IT'S ABOUT PRODUCTIVITY AND WELL-BEING
Perhaps we are asking the wrong question. Perhaps the level of AW is irrelevant, as are management and employee attitudes towards it. The real questions are those of productivity and the wellbeing of the individual worker in the organisational context. Just because AW has potential benefits in both areas, it may be neither the highest factor nor the highest priority in achieving either. But what organisation could afford not to take advantage of productivity improvements of 13 per cent? Something else is happening; either the gains apply in only a few cases, or there are other reasons for not embracing AW, such as those given by Yahoo!.
To shed some light on this, it is worth reading Peter Drucker's 1991 article on services productivity in the Harvard Business Review. In it, he considers the factors that influence the productivity of knowledge work and those most likely to work anywhere.
It (increasing services productivity) demands that we impose the responsibility for their productivity on the individual knowledge workers themselves. Knowledge workers have to manage themselves. They have to have autonomy.
Continuing innovation has to be part of the work, the task and the responsibility of knowledge workers.
In essence, improving productivity by any means, including AW, requires managers to devolve responsibility for productivity and innovation, and give autonomy. Workers then have to accept responsibility. So maybe AW hasn't failed. We just haven't had enough instances of managers who are delegating responsibility and allowing autonomy.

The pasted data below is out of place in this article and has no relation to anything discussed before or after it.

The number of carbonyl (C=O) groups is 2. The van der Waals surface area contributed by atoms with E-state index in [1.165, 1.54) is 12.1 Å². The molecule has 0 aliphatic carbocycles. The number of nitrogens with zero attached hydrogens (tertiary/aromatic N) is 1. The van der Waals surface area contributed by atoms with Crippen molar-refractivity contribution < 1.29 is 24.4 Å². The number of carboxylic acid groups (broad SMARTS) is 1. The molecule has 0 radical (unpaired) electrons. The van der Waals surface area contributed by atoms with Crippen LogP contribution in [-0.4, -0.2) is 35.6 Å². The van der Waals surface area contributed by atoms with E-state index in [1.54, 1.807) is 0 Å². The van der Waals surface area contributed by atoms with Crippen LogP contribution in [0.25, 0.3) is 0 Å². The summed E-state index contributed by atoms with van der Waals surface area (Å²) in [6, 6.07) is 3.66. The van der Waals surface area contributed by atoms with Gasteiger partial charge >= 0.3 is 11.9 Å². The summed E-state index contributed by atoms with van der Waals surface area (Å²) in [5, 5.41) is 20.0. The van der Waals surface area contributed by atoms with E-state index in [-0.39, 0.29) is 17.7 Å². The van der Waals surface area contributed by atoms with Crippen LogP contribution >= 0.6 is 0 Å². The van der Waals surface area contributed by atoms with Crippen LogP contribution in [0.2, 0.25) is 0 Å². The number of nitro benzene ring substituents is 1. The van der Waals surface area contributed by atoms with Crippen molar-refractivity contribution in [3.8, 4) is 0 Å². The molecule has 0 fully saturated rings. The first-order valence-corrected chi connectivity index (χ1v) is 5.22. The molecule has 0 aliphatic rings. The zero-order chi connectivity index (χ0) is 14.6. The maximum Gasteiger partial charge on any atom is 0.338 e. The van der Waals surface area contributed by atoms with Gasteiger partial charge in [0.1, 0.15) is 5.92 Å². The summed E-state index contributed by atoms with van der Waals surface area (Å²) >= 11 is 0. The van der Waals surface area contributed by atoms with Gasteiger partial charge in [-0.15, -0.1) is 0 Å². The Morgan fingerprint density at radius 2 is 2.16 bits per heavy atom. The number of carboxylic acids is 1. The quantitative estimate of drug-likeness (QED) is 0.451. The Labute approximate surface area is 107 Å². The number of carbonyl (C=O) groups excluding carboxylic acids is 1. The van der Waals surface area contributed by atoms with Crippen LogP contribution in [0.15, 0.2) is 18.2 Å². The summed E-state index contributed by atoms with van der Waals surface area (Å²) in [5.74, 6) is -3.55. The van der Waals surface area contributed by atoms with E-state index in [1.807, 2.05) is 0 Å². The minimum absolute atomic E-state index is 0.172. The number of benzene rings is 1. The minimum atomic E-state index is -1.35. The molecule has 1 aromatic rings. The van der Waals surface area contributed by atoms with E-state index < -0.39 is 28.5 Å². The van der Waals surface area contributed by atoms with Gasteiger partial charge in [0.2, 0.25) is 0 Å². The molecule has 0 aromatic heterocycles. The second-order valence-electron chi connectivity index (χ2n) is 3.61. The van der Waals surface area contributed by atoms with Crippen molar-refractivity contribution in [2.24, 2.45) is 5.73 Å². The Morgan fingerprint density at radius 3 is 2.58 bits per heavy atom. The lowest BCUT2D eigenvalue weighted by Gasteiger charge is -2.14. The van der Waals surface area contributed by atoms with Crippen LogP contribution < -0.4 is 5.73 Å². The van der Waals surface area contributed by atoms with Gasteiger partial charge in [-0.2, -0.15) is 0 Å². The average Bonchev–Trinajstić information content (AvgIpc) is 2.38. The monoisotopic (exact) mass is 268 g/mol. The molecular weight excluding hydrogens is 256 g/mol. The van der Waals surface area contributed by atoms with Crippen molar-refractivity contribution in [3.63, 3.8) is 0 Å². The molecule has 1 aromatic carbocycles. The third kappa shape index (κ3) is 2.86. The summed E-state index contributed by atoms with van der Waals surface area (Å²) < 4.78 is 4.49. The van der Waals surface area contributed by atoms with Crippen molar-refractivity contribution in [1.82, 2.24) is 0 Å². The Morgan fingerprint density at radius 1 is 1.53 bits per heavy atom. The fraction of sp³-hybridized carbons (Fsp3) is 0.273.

OFFICES MAY YET BECOME OBSOLETE
During the industrial revolution we discovered economies of scale which, at that time, required co-location of people and machines. Even for manufacturing, this is less so, now, with out-sourced, off-shore design and engineering, automation and remote operation of equipment, for example.
Similarly, many of the original reasons for co-location of office workers have disappeared, so maybe the question is about the future of the office itself.
Fast-forward 20 years, and there could be millions of journeymen knowledge workers, working from home or with their customers, bidding for work over the Internet with organisations all over the world. It is easy to imagine how this intense level of competition will drive relentless, rapid innovation, out of sheer necessity and natural selection. Maybe, only then, we will have the necessary autonomy and responsibility to deliver the promised productivity gains in services that Drucker identified some 20 years ago.
Offices will be turned into museums, like locomotive repair shops and gasworks, and your children will wonder how you managed to survive having to travel two or three hours in order to work for seven.
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